My rating: 4 of 5 stars
Having been on many, many, many road trips with my military family — I have to say that some of this story can be tedious. After all, spend enough time on the road, and you get dizzy with the monotony of the landscape. While there are those sections in this book, it is obvious that Kerouac’s reaction to the monotony of the road is the sheer joy of being on the road.
Kerouac’s observations are gorgeous, I really was swept away during the first part as he described eating apple pie in diners with almost no money in his pocket. I felt the wind as he sat in the back of truck stuffed with other men looking for work, trying to get home, or, like Kerouac, just enjoying the trip — with a few nips of some alcohol or another to keep warm. His real talent as a writer is putting the mythic beside the profane…elevating and degrading both elements at the same time, like with this passage on the first time he saw the Mississippi River: “And here for the first time in my life I saw my beloved Mississippi River, dry in the summer haze, low water, with its big rank smell that smells like the raw body of America itself because it washes it up.” (pg. 12)
Yeah, but while the descriptions of the road are lovely, nothing good happens whenever these boys stay still. Wives and children are left. Drugs are done. High-flown philosophizing that allows them to bow out of life occurs. Whenever the road ends — on one coast or the other — it’s not good. Friends and family get tired of draining freeloaders real fast. And part of the frustration of the ‘still moments’ (as I call them) is that Sal and Dean (representations of Jack Kerouac and Neal Cassady respectively) are oblivious to the emotional damage they inflict. Even when confronted by fed up wives/girlfriends/mothers directly, they don’t see what they’re doing.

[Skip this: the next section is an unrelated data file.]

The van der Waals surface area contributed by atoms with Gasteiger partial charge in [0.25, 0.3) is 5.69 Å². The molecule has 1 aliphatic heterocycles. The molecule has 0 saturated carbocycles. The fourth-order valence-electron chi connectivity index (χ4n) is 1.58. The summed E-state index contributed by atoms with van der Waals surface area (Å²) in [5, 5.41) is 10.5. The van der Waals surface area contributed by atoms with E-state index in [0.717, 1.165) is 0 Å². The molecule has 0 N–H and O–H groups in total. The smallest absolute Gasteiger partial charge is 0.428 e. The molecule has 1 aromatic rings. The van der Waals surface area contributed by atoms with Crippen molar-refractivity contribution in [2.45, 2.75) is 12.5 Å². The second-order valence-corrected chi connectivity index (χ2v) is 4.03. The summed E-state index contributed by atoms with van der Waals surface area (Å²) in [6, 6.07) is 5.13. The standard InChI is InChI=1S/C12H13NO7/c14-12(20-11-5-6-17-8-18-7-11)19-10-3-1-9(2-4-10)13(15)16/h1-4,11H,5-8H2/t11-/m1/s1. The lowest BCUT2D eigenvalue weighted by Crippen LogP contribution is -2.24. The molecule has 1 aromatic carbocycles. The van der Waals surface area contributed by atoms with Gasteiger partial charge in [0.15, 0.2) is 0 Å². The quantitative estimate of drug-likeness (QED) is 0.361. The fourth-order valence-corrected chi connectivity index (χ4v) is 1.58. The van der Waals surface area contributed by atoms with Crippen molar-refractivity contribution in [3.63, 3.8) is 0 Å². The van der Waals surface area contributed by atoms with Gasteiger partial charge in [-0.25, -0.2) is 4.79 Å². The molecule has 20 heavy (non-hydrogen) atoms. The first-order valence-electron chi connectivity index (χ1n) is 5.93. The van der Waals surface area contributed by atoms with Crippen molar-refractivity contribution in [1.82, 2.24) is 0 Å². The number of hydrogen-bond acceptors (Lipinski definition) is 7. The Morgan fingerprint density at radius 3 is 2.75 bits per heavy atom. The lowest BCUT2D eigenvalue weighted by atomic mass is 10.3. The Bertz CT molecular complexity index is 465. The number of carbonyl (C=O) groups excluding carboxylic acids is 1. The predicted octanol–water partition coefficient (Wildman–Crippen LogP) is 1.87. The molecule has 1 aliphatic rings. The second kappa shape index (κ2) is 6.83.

It was a relief to me, as a reader, whenever they started moving again.
If you enjoy any of the following: fast cars, loose women, music, travel (and all the side roads that go along with it), America, your crazy uncle’s stories, alcohol, and if you like it all set to beautiful language…well, you’ll find something to like in this book.
Jenny writes dark fiction that her mother hates. Her stories and essays have appeared in Across the Margin, Pantheon, Shimmer, Black Denim Lit, Skive, and others. When she’s not writing her own stuff, she’s reading mysteries for Criminal Element. When she’s not writing fiction or reviews, she’s writing/directing/performing/designing plays at Springs Ensemble Theatre.